Rural counties in Wisconsin have a significantly higher rate of suicide than urban/suburban counties, according to a recently released report.

The Prevent Suicide Wisconsin report “Suicide in Wisconsin: Impact and Response” was released this month in partnership with the Wisconsin Department of Health Services, Mental Health America of Wisconsin and the Medical College of Wisconsin Comprehensive Injury Center.

Among the report’s major findings was that the 2013-2017 age-adjusted suicide rate in Wisconsin’s rural counties at 15.8 suicides per 100,000 population was notably higher than the rate for counties classified as urban/suburban, which had a rate of 14 per 100,000. The majority of Wisconsin’s counties are categorized as rural, as based on the National Center for Health Statistics 2013 Urban-Rural Classification.

Conversely, the 2016-2017 rate of hospitalization with self-harm injuries was significantly higher in urban counties — 90.3 out of 100,000 population — compared to rural counties — 73.6 out of 100,000.

In both cases, the report does not specifically address or speculate as to why the discrepancy between the rates of rural and urban/suburban counties exists. It also does not specify data on an occupation-specific level, such as farming.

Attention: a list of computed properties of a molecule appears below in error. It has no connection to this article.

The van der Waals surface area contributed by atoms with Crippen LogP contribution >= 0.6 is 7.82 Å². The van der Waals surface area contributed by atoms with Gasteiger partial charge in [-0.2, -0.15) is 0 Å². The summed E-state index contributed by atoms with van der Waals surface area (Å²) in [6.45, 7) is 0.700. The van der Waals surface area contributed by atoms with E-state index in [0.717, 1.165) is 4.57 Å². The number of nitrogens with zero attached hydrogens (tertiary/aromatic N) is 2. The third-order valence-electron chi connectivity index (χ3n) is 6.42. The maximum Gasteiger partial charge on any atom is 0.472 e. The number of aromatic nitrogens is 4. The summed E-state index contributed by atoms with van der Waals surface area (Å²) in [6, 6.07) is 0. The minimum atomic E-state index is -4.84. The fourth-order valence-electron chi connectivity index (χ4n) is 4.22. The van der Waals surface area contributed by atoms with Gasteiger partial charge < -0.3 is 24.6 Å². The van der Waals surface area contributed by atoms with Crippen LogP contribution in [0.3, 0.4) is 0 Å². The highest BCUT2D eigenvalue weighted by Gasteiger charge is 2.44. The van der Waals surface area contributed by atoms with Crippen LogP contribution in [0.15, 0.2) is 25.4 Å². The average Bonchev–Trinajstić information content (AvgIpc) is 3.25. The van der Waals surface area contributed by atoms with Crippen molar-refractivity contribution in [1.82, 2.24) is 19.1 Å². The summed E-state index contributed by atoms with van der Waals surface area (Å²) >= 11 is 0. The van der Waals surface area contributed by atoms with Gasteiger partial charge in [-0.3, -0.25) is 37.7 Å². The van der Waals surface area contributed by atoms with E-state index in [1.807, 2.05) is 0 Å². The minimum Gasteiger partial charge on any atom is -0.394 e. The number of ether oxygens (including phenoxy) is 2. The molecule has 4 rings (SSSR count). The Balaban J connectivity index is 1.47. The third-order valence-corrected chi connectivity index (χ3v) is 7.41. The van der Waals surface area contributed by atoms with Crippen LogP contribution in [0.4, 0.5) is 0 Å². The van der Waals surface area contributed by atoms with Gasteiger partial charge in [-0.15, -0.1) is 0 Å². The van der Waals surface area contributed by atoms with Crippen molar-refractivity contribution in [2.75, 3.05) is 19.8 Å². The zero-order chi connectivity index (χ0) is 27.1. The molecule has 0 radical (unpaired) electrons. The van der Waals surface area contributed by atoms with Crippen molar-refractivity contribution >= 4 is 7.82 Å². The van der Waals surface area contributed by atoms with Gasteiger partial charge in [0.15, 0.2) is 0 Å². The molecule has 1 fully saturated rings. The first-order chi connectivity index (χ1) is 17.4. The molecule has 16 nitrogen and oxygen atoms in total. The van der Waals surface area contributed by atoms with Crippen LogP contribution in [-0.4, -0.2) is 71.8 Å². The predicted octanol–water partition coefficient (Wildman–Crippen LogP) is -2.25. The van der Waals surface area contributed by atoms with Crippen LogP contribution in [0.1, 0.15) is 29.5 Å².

General suicide risk factors mentioned in the report include access to lethal means; mental health issues; alcohol issues; non-alcohol substance use issues; physical health problems; job, financial or legal problems; relationship issues; and recent arguments or conflicts.

As a whole, the report found that Wisconsin’s suicide rate rose by 40% from 2000-2017. At 15.3 suicides per 100,000 population in 2017, the state’s rate is above the national rate of 14 per 100,000.

The Wisconsin Suicide Prevention Plan is a response to the report’s data and includes four strategic areas to create a comprehensive approach.

One of those strategies, as detailed in the report, is to increase access to care for at-risk populations.

Among the methods for doing so listed in the report are expanding mental and physical health access and offering help in non-clinical settings, such as through mobile apps or telehealth services. The report does note that “rural areas often have high ratios of population to provider, which can signify shortages and affect access.”

Increasing the public’s knowledge of risk factors and warning signs as well as the public’s preparedness to support at-risk individuals can be another option to increase access to care for at-risk populations, according to the report.

QPR — Question, Persuade, Refer — training has become increasingly available for individuals to take. The training helps participants identify and support those in crisis.

The Wisconsin Farm Center, part of the Wisconsin Department of Agriculture, Trade and Consumer Protection, has hosted several virtual QPR training sessions for the agricultural community this year, starting at the end of July. Two more virtual sessions are coming up on Sept. 21 and Oct. 1.

Other organizations also sponsor QPR trainings throughout the state, and the QPR Institute, qprinstitute.com, offers online training for a fee at any time.

Many suicide prevention resources are available. Prevent Suicide Wisconsin, which has a list of county crisis lines, is online at preventsuicidewi.org. The National Suicide Prevention Lifeline is available 24/7 and can be accessed by calling 1-800-273-8255. Text HOPELINE to 741741 to reach the Crisis Text Line.